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dc.contributor.authorDebowska, Agata*
dc.contributor.authorMattison, Michelle L. A.*
dc.contributor.authorBoduszek, Daniel*
dc.date.accessioned2015-05-15T10:58:06Zen
dc.date.available2015-05-15T10:58:06Zen
dc.date.issued2015-11en
dc.identifier.citationDebowska, A., Mattison, M., & Boduszek, D. (2015). Gender differences in the correlates of reactive aggression. Polish Psychological Bulletin, 46(3), 469-476. doi:10.1515/ppb-2015-0053en
dc.identifier.urihttp://hdl.handle.net/10034/552926en
dc.description.abstractThe main aim of the present study was to examine the relationships between four psychopathy dimensions (Interpersonal Manipulation, Callous Affect, Erratic Lifestyle, and Antisocial Behaviour) as well as childhood exposure to violence and reactive aggression in men and women. Participants were a sample of working adults (N = 319) recruited from the University of Security in Poznan. Results indicated that reactive aggression among males formed significant associations with Erratic Lifestyle, Interpersonal Manipulation, and childhood exposure to violence. Only one correlate, Erratic Lifestyle, was a significant correlate of reactive aggression in females. These findings are discussed in light of theory and previous research findings.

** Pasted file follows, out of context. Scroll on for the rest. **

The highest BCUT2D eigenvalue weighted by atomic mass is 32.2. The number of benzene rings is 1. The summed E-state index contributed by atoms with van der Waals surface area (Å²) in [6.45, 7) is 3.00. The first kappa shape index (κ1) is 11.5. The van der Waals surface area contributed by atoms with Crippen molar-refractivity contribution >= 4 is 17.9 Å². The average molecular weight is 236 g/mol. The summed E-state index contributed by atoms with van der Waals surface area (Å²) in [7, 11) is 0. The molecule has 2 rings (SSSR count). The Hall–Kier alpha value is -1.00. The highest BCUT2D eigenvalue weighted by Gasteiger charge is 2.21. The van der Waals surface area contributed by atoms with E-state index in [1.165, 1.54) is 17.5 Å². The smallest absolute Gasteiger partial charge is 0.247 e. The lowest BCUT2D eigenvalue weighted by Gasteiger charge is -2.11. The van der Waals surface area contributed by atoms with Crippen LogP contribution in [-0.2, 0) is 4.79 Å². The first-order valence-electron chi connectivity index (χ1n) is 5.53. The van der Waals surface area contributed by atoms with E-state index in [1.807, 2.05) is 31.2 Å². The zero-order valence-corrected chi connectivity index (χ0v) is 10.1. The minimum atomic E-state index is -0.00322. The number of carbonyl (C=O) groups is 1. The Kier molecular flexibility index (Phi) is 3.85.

dc.language.isoenen
dc.publisherPolish Academy of Sciencesen
dc.relation.urlhttp://www.degruyter.com/view/j/ppben
dc.subjectreactive aggressionen
dc.subjectpsychopathy factorsen
dc.subjectSRP-IIIen
dc.subjectexposure to violenceen
dc.subjectgender differencesen
dc.titleGender differences in the correlates of reactive aggressionen
dc.typeArticleen
dc.identifier.eissn1641-7844en
dc.contributor.departmentUniversity of Chester; University of Huddersfielden
dc.identifier.journalPolish Psychological Bulletinen
html.description.abstractThe main aim of the present study was to examine the relationships between four psychopathy dimensions (Interpersonal Manipulation, Callous Affect, Erratic Lifestyle, and Antisocial Behaviour) as well as childhood exposure to violence and reactive aggression in men and women. Participants were a sample of working adults (N = 319) recruited from the University of Security in Poznan. Results indicated that reactive aggression among males formed significant associations with Erratic Lifestyle, Interpersonal Manipulation, and childhood exposure to violence. Only one correlate, Erratic Lifestyle, was a significant correlate of reactive aggression in females. These findings are discussed in light of theory and previous research findings.


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